Donald Trump’s final year as president was 2020. The average closing price of oil that year was $39.68 a barrel. The year before that, it had been 56.99 a barrel. At one point this past week, oil was trading as high as $138 a barrel. That’s a ridiculously steep increase, a huge hit on every Mom that drives her children to school, to every truck driver delivering food to your local grocery store and to every delivery of all those items Amazon drops on your front doorstep.
“Russia is responsible.”
Those were the words of President Joe Biden earlier this week. He also warned that gas prices will continue to go up and, in his words, he “Can’t do much right now.”
The Russian invasion of Ukraine has indeed impacted world oil prices. Still, Mr. Biden’s actions, beginning literally on day one of his presidency, had dramatically jacked up prices at the pump long before Mr. Putin went postal. According to the U.S. Energy Information Administration, in April of 2020, the national average of a gallon of gasoline in the United States was $1.93. In February of this year, before Russia began the violence in Ukraine, America’s average gallon of gas was $3.61. Clearly, there was a problem before the Russia mess.
In November of 2021, in an effort to address skyrocketing fuel prices, the White House announced its intention to release 60 million barrels of oil from the Strategic Reserve. At the time, there was no mention from the Biden administration that Russia was the culprit. No boogeyman.
However, in the past two weeks, Mr. Biden has apparently determined that America is a nation of short-term memory nitwits and can’t see through his blame game. On March 1, Energy Secretary Jennifer Granholm announced America’s intention of working in conjunction with allies of the U.S. to release 60 million barrels of oil from emergency reserves. Thirty million of which would come from the U.S. Strategic Petroleum Reserve. Thirty million barrels sounds like a lot. To put that in perspective, however, the United States uses about 20 million barrels of oil every day, so the Biden administration’s contribution will help for a whopping 36 hours.
Mr. Biden’s spokesperson, Jen Psaki said it was the White House’s response to, you guessed it, the gas price crisis caused by Russia. And to reiterate, Mr. Biden himself, responding to a question from the media, blamed Russia and said, “Can’t do much right now.”
Frankly, that’s a lie. There is plenty that can be done.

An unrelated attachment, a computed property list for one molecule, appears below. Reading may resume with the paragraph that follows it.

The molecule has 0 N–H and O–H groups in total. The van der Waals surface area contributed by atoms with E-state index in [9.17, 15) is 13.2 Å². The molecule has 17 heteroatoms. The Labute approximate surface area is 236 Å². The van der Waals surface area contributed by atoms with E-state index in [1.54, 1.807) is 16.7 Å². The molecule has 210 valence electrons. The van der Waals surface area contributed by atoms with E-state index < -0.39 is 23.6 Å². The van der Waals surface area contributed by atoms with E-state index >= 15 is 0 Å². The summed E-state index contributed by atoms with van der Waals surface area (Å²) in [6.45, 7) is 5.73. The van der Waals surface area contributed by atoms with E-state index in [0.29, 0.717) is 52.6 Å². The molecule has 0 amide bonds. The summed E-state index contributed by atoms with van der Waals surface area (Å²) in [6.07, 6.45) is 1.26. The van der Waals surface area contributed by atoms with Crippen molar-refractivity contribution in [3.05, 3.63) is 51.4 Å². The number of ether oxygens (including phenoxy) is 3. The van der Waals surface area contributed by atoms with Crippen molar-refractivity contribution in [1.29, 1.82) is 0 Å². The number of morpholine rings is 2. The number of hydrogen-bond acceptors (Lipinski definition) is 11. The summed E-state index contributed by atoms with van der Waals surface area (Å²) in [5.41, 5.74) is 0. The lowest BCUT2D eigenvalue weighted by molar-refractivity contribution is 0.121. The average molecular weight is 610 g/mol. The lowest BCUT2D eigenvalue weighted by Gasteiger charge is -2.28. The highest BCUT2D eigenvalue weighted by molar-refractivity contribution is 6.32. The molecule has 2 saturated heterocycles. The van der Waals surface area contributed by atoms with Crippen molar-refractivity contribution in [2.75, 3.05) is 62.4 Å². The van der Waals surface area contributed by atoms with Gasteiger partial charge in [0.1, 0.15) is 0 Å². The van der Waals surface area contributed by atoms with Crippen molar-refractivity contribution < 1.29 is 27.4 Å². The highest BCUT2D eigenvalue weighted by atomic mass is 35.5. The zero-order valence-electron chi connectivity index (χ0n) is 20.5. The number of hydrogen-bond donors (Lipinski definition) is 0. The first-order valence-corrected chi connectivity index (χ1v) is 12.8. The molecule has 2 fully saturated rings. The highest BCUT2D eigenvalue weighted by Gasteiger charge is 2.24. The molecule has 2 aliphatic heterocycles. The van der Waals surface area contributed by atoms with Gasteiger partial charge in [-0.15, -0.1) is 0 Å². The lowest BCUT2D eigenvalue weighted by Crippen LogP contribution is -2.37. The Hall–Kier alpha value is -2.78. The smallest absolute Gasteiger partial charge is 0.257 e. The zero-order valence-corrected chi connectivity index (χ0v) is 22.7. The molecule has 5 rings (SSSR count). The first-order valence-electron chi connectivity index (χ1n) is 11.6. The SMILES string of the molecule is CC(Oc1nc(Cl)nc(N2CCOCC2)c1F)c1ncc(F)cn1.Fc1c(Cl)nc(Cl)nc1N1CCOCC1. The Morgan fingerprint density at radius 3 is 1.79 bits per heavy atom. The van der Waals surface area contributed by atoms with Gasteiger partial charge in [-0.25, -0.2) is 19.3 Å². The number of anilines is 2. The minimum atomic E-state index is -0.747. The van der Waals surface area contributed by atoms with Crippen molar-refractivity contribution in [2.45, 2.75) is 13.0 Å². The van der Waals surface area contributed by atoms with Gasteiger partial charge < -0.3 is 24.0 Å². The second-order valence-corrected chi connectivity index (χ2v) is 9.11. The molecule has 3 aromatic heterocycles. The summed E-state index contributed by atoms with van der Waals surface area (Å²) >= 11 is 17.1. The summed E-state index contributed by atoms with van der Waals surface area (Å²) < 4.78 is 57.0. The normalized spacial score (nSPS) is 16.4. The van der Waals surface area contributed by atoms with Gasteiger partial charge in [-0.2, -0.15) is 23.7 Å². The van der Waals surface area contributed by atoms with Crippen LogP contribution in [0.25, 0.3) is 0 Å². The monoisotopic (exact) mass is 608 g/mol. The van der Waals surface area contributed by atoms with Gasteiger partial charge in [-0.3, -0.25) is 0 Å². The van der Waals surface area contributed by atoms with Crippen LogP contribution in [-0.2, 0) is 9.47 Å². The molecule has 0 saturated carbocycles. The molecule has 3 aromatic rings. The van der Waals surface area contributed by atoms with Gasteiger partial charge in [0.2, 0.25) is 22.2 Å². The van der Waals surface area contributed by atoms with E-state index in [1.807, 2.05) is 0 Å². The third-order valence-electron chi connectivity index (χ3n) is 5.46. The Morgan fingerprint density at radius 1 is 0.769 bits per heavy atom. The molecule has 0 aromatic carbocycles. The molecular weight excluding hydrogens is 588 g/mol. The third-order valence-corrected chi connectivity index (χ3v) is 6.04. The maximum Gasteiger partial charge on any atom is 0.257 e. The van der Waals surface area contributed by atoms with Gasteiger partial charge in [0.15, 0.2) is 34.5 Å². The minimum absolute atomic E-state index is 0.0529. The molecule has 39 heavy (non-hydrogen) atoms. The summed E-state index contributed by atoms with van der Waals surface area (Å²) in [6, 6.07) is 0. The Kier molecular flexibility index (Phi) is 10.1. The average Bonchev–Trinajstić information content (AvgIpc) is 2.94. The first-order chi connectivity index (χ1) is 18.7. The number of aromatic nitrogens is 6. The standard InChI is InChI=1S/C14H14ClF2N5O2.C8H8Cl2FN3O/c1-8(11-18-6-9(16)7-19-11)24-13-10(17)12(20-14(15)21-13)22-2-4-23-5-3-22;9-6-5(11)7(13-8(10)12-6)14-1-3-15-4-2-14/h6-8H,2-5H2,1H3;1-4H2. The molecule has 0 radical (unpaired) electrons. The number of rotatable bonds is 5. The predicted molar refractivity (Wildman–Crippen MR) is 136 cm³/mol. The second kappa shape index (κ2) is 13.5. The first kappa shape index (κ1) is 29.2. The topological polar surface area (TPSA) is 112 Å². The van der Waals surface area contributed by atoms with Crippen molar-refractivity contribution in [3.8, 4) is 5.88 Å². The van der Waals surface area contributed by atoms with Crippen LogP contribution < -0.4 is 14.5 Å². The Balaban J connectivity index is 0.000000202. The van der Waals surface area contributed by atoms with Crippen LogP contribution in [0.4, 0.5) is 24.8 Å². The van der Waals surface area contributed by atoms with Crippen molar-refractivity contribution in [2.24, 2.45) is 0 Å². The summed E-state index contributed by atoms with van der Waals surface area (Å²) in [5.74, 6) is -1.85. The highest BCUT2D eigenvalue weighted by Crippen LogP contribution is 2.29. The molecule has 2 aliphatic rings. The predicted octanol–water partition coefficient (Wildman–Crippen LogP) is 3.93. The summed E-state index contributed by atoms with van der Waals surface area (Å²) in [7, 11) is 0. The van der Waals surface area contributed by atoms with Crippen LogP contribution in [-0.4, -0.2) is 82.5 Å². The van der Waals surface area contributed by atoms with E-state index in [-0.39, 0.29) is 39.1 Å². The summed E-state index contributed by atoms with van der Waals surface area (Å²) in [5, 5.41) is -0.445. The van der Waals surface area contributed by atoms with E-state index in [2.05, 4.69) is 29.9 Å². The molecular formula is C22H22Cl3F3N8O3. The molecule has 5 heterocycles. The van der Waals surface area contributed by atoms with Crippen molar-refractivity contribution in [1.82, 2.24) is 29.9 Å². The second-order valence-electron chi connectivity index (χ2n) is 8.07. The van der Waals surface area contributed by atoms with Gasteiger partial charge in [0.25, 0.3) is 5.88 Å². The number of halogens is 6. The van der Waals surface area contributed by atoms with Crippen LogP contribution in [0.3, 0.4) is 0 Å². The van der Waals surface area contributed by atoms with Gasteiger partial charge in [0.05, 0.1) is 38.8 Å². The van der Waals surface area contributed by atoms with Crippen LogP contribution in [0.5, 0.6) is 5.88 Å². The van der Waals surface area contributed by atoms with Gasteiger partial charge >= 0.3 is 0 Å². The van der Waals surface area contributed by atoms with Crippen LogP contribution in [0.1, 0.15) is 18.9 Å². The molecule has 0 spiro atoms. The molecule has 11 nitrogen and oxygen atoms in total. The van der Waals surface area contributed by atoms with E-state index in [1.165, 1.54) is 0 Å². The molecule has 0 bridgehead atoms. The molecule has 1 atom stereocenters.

Congressman Jim Banks summed it up best, “When Joe Biden crushed the American energy industry on day one of his presidency, he left Americans dependent on our foreign adversaries for oil. This sent gas prices through the roof and allowed Putin to fund his unprovoked war.”
Oddly enough, Team Biden seems to be slow learners. After canceling the Keystone pipeline in favor of Nord Stream 2, Russia’s pipeline, and putting a stop to oil leases on U.S. Federal lands, which account for 22% of America’s oil and gas production, America lost its status as energy independent. By cutting world supply, Mr. Biden directly drove up world prices, and by importing 4 million barrels a day from Russian companies, the president put increased money directly in the pocket of Vladimir Putin at the same time.
Who would knowingly give big money to bad actors on the world stage? Apparently, the answer was then and is still now, Joe Biden.
Instead of doing all in his power to increase American oil supply, drive down the world price, and take back some semblance of control over this enormous economic lever, Mr. Biden wants to get more oil from various places, none of them particularly good. At the top of the list is Venezuela. Such a move would require America to lift restrictions against the country where our official position is that we don’t even recognize Nicolas Maduro as their head of state. Pumping money into Venezuela will provide stability to the hard-fisted government of Maduro himself. Giving money to a bad guy? Sound familiar? Even Democrats think that is a bad idea.